A rant about the Internet of Things hype.
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Feedback from and about ATA (American Telehealth Association) event in San Antonio
At my request, one of the attendees at ATA, Mark VanderWerf, founder of AMD Telemedicine and a prior board member of ATA, sent me this commentary on the recent San Antonio event. Further attendee comments are invited.
From Mark VanderWerf, now with Telehealth Advisors (Received May 24 2010).
"About ATA. The ATA is focused on providing increased access to care, chronic disease management, patient wellness product and services. These directly affect seniors and their caregivers. Telemedicine allows the same quality of care and access to the same medical expertise that is available in major cites to be available in small towns, retirement communities and even outside of the US, greatly increasing the options for retirement living. Chronic disease management and patient monitoring have been widely proven to keep patients with chronic disease healthier with fewer acute events and less hospitalization. This allows patients to remain independent in their homes and substantially reduces the cost of care. Care givers are also supported by tools that assist them to manage a patient’s condition and send alerts when intervention is needed. Mobile monitoring and other new technologies will expand these benefits further to keep patient healthier longer.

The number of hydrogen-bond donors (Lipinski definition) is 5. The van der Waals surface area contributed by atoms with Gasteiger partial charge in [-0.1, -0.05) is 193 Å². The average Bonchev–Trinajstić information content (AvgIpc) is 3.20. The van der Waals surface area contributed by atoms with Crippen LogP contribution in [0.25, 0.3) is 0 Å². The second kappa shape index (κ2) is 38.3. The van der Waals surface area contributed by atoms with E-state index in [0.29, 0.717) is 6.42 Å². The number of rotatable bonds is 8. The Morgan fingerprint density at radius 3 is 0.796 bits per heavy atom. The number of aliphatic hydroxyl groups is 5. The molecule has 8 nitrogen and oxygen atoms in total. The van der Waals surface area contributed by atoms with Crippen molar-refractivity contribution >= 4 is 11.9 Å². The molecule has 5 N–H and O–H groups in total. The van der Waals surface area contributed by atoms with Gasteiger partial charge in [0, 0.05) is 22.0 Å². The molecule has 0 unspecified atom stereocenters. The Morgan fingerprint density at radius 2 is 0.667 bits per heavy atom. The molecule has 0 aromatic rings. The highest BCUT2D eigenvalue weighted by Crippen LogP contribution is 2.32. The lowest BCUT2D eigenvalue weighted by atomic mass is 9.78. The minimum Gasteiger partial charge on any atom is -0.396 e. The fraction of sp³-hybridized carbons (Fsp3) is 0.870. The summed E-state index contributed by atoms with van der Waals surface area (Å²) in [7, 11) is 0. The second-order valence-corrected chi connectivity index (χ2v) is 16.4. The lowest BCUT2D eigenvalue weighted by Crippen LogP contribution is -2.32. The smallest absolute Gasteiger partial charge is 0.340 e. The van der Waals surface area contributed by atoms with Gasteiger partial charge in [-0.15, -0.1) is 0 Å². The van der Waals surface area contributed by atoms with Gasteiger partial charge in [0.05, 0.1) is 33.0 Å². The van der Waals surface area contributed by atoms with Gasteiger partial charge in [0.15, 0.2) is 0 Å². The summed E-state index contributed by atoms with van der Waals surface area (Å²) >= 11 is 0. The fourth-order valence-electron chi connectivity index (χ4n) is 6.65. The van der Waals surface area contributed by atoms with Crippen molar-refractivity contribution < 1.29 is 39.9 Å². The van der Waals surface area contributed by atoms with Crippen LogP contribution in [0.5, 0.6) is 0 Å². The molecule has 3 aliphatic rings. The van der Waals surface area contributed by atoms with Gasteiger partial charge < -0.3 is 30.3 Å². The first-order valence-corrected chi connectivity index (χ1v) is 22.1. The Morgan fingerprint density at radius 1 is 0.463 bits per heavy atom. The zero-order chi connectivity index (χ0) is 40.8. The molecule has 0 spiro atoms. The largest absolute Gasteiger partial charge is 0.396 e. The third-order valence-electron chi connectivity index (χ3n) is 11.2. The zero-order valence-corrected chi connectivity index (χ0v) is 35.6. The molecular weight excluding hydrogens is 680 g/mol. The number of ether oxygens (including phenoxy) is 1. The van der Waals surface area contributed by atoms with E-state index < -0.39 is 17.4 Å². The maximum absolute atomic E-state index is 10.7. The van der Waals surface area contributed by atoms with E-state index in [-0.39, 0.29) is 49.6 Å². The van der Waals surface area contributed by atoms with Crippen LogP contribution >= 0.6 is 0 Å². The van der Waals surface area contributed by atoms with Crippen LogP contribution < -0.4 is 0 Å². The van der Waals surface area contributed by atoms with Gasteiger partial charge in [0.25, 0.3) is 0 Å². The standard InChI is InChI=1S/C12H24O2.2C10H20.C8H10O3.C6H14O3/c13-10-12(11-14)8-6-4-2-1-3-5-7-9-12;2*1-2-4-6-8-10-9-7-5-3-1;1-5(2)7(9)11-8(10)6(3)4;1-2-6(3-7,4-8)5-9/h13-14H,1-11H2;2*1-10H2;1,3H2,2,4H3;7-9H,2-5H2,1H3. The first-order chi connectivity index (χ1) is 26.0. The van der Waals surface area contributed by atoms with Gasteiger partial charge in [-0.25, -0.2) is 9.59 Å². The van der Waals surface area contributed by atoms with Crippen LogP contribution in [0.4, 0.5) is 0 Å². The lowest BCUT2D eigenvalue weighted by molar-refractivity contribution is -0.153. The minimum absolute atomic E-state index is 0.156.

The ATA conference was a positive surprise. In a business economy where conference attendance is down in almost every industry, attendance at the ATA was up almost 30% and the exhibitor space increased from 100,000 to 200,000 sq ft. The mood was exciting and optimistic. This renewed optimism appears to be bolstered by the new Federal health legislation that applies more funding and focus to coordinated care, chronic disease management and healthcare outcomes, rather than just today’s costly pay for service approach. There was also optimism resulting from added states' mandating reimbursement for patient encounters via telemedicine. This bodes well for patients and health plans, as well as the companies that provide products and services.
The technology showed steady evolution rather than revolution. Health technologies for the patient’s home including disease monitors, medication management, instant response and information devices are well proven. The price of this technology continues to drop, and more services that bring the technology to the user were evident but technical change was incremental. The big change was the change in optimism. The general consensus is that the barriers that have constrained these types of healthcare that have shown benefits for years are finally being lifted."